Category: Low Level Aerobic Activity
We know that our ancestors spent an average of several hours each day moving about at what today’s exercise physiologists might describe as a “low level aerobic pace.” They hunted, gathered, foraged, wandered, scouted, migrated, climbed and crawled. This low level of activity prompted their genes to build a stronger capillary (blood vessel) network to fuel each muscle cell, to be able to store some excess food as fat, but also to be readily able to convert the stored fat back into energy. Of course, they did all this without the benefit of paved sidewalks or comfortable shoes. Because every footfall landed at a different angle, every muscle, tendon and ligament worked and became stronger together in balance. Note that they did NOT go out and “jog” at 80% of their MAX Heart Rate for long periods of time as Conventional Wisdom suggests today!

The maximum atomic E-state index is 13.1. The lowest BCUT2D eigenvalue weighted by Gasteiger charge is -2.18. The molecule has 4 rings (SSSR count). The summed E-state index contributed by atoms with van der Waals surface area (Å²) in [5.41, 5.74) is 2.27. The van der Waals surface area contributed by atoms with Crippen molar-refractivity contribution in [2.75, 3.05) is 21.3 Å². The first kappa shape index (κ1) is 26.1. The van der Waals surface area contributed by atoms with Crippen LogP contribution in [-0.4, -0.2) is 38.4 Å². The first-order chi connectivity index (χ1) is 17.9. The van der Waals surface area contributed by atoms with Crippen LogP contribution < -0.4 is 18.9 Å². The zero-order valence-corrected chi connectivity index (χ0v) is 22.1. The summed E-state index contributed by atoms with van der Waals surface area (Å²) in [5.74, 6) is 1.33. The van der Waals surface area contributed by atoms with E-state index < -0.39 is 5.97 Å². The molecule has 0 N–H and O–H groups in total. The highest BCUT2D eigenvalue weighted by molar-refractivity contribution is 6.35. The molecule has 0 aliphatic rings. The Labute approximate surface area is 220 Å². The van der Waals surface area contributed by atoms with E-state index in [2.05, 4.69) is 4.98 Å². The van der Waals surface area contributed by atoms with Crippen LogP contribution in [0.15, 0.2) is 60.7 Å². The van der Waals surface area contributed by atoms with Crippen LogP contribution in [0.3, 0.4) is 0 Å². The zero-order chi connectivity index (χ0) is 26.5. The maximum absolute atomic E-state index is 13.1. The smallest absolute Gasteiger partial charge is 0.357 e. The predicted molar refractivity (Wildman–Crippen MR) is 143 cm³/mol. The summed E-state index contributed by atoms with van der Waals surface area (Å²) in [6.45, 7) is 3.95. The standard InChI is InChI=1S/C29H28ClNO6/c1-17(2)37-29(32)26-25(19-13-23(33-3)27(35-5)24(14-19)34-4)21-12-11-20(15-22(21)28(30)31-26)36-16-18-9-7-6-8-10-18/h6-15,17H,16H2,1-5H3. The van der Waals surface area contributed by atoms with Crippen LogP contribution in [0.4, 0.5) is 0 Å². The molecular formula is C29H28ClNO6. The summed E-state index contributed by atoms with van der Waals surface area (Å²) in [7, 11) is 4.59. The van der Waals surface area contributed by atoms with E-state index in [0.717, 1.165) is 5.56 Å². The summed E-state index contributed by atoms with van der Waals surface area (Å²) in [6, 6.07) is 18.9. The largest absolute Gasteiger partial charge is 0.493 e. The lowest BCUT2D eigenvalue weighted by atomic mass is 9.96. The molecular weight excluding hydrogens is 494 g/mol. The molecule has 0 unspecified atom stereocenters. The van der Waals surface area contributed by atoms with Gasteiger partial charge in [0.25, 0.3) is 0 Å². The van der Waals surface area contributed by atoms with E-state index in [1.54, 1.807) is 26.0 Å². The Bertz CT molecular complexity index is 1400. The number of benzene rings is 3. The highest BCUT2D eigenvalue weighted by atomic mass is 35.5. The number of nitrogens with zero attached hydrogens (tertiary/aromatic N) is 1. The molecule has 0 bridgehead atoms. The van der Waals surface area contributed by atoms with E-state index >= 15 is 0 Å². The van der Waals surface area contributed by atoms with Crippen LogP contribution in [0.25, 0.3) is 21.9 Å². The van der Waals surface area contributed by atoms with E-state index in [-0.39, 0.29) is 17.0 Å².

Today we do some form of low level aerobic activity 2-5 hours a week, whether it is walking, hiking, easy bike riding or swimming. Ideally, and when possible, find time to go barefoot or wear as little foot support as possible. Low-level activity is necessary (especially if you find yourself chained to a desk every day). The combined effect will be an increase in capillary perfusion, fat-burning and overall integration of muscle strength and flexibility.
The Definitive Guide to Low Level Aerobic Activity
The Definitive Guide to Walking
Why We Don’t Walk Anymore
The keto diet may have achieved mainstream popularity as a weight-loss strategy, but it has also piqued the interest of athletes looking to optimize performance as well as body composition.